xDSL services clearly have today the largest market share of all broaband internet access services offered. xDSL is a term used to describe a whole range of different DSL (Digital Subscriber Line ) technologies. xDSL - with very few exceptions - utilizes existing telephone infrastructures (last mile). xDSL is based on new advanced modem-technologies that allow very high transmission rates. Advantages: Complete geographical coverage Different services and tariff models offered Low cost, good price performance ratio Disadvantages: many different standards and therefore only partial compatibility of products and solutions
Cable modem solutions utilize existing Cable TV infrastructures. Early standardisation efforts led to commonly accepted specifications and modem products. ( DOCSIS - Data Over Cable Service Interface Specifications). Cable modem solutions allow only asymmetrical data streams . They offer higher bandwidth downstream (from the Internet) connections and are therefore suitable for Internet access applications for SME networks or individual systems (home). Advantages: Theoretically complete geographical coverage. (Not all cable networks support bi-directional transmissions) Low costs Standards and compatible products Disadvantages: Very restricted service offerings (only usable for asymmetrical traffic) Shared medium
Affordable satellite solutions typically allow only asymmetrical data streams. They offer higher bandwidth downstream (from the Internet) connections and are therefore suitable for Internet access applications for SME networks or individual systems (home). Advantages: Theoretically complete geographical coverage. Appropriate solution where huge down link capacities are required Disadvantages: Relatively high costs (dial-up back channel) Hardly any standards or compatible products Very restricted service offerings (only usable for asymmetrical traffic) Shared medium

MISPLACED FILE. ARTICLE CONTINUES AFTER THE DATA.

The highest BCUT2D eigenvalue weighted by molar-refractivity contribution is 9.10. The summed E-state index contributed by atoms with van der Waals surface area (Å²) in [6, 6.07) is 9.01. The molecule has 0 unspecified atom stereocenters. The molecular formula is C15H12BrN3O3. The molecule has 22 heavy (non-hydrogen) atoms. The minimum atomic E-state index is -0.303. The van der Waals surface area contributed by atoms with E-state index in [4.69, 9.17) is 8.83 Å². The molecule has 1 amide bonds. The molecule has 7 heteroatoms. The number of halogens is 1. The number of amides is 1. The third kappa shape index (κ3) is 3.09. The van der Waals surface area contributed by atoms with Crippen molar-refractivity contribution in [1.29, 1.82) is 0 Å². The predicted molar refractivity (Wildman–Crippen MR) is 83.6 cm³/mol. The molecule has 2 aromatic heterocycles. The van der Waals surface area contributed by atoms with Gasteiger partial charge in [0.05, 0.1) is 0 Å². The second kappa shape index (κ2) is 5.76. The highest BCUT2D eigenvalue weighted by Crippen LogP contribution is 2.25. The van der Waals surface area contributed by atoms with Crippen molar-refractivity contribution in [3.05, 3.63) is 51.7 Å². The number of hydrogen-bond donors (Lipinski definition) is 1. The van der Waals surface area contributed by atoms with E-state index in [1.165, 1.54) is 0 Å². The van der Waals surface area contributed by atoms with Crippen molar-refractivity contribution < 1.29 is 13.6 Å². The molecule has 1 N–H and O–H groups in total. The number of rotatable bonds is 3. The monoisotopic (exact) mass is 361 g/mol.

Affordable wireless solutions are not based on a single standard. Some solutions only allow asymmetrical data streams while other solutions have severe transmitting distance limitations. Whether wireless technology is an acceptable alternative to other broadband technologies largely depends on the local service offerings. Advantages: Several different services and tariff models are possible Easy to deploy - no existing infrastructure is necessary Disadvantages: No broad geographical coverage Hardly any standards or compatible products Very restricted service offerings Shared medium
Internet access solutions utilizing the electrical power infrastructure are in very early development phases. These kinds of services are today only available in field test environments. Advantages: Theoretically complete geographical coverage. Relatively low cost because it is using the power lines to cover the “last mile”. Disadvantages: Currently only available in test installations Hardly any standards or compatible products Very restricted service offerings
Developed to solve layer 2 WAN communication issues especially in multi protocol routers, PPP is one of the most flexible, standardized WAN protocols. Due to its encapsulation functions and the ability to negotiate options between two systems on a communications link, PPP is the preferred link protocol used on Internet dial-up links.
The major components that provide extended connectivity capabilities between LANs or LANs and WANs are: Repeaters Bridges / Switches Routers Gateways These devices have very different functions and capabilities. The easiest way to define these terms is to use the OSI model for reference.
Repeaters operate within the physical layer of the OSI model and provide connectivity normally between similar media. Technical features of repeaters are: They repeat and amplify electrical signals (also noise) All LANs connected by repeaters sense the same traffic LAN segments that are connected by a repeater are still on the same network